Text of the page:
When people think about getting spine surgery, the most common question is, “Which is better, an orthopedic spine surgeon or a neurosurgeon?”
For most sorts of spine surgery, both orthopedic surgeons and neurosurgeons who are specially trained may be considered. This article discusses what the two fields have in common and what makes them different. It also gives more tips on choosing a spine surgeon in CT.
Neurosurgeons and Orthopedic Surgeons can Specialize in Spine Surgery
Back in the day, spine surgery was done mainly by neurosurgeons. However, in the last 20 to 25 years, spine surgery has changed so that neurosurgeons and orthopedic surgeons now specialize in it. Nevertheless, for most common spine operations, both types of surgeons are just as qualified.
In both fields, surgeons can subspecialize, like those focusing on pediatrics, lumbar spine, hand and wrist surgery, cervical spine, plastic surgery, or other areas or procedures.
Neurosurgeons can be Medical Doctors (MDs) or Doctors of Osteopathic Medicine. They all have to do a 5- to 6-year residency training program specifically geared toward the surgical management of neurological conditions. Surgeons who specialize in neurosurgery are trained to diagnose and treat problems with:
- Spine and spinal cord
- Intraspinal and intracranial vasculature
Some neurosurgeons focus solely on brain or spine surgery, while others perform both types of procedures.
Orthopedic surgeons are either MDs or Doctors of Osteopathic Medicine. They have completed a 5-year surgical residency program specializing in treating the musculoskeletal system. Orthopedists are medical doctors who focus on assessing and treating problems relating to the skeleton and its joints.
- Spinal problems
- Sports injuries
- Bone tumors
- Total joint replacement
- Hand or wrist injuries
Some orthopedic surgeons only work on the spine, while others work on other joints like the hips, knees, and shoulders. However, some surgeons can practice in two or more areas.
Most kinds of spine surgery can be performed by either neurosurgeons or orthopedic surgeons who have completed a fellowship program in the field. However, some procedures for which one specialty is considered more qualified. This can be seen in cases such as:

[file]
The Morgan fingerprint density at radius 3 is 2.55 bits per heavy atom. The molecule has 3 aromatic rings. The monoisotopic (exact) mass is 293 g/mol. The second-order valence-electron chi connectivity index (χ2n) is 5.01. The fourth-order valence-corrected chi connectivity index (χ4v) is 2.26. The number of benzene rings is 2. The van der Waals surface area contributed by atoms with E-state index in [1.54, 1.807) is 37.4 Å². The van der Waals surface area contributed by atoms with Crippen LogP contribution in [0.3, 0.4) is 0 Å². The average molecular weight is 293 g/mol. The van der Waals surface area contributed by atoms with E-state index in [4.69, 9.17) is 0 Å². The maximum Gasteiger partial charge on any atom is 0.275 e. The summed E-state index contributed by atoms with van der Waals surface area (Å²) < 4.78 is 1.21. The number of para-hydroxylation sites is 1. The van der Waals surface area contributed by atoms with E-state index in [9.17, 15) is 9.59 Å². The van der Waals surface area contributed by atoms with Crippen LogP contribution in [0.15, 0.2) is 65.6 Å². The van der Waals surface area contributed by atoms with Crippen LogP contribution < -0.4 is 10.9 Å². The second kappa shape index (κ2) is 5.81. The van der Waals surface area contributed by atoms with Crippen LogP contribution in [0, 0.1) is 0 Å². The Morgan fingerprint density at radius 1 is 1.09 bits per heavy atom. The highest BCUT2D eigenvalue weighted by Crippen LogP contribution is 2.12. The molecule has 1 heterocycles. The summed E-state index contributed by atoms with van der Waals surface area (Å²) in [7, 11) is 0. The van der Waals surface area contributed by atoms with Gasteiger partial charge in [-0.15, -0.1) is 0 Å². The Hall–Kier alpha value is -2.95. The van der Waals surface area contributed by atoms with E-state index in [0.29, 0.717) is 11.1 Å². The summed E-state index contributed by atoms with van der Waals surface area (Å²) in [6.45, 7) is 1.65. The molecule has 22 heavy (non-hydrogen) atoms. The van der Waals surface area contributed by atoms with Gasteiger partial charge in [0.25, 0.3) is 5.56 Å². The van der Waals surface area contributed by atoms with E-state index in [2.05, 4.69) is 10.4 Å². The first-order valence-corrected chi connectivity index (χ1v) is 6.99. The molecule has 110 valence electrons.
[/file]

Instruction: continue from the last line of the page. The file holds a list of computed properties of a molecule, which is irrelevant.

- The surgical correction of spinal deformities, including scoliosis and other spinal deformities, was traditionally the domain of orthopedic surgeons. However, deformity surgery has become a typical specialty among neurosurgeons nowadays.
- Intradural or spinal cord surgery, such as the removal of a tumor from the thecal sac, is often performed by neurosurgeons.
Spine fellowships are post-residency training programs wherein either an orthopedic surgeon or neurosurgeon can participate. After completing their residency programs, neurosurgeons and orthopedic surgeons who wish to further their education and become board certified or eligible can do so by enrolling in one of these fellowships.
When a surgeon finishes a spine fellowship, it shows that they have selected to focus on spine surgery and are willing to put in more time and money to improve in that field.
However, this wasn’t always the case. For example, about 15 to 20 years ago, before the recognition of spine surgery as a subspecialty, orthopedic surgeons and neurosurgeons rarely went through a spine fellowship program. And surgeons who have been in practice for this long and have specialized in spine surgery may have gotten all the extra training they need and may not need fellowship training.
Do Orthopaedic Spine Surgeons and Neurosurgeons Treat Nerves?
People may think that neurosurgeons care more about nerves than orthopedic spine surgeons do when operating. However, no matter what kind of spine specialist is doing the surgery, they will be concerned about how the nerves are doing. Surgery involving anatomy close to the spinal column nerves is a big deal. There are many risks. A surgery of this type can’t go well if the nerves aren’t given much consideration.
Again, orthopedic spine surgeons and neurosurgeons train together and learn the same techniques and procedures. The line between them is becoming less and less clear. By choosing a fellowship-trained and board-certified surgeon, you can be sure that the doctor has been trained and equipped for the risks and severity of neck and back surgeries.
Experienced Spine Surgeons in CT
While s neurosurgeon is the best option to see if you have problems with your spine, an orthopedic surgeon is the one to consult if you need treatment for the hip, shoulder, knee, or have a severely fractured bone.
Seek a neurosurgeon for diagnosis and treatment of severe back problems. Don’t endanger your health and mobility by having anybody other than a surgeon certified by the American Board of Neurological Surgery treat your spine.
At Spine Specialist Litchfield County Ortho, our neurosurgeons do spine surgery regularly, and we’ve been helping people for decades with excellent results. So call us now or fill out our form to make an appointment. We can’t wait to help you get back to living an active, pain-free life.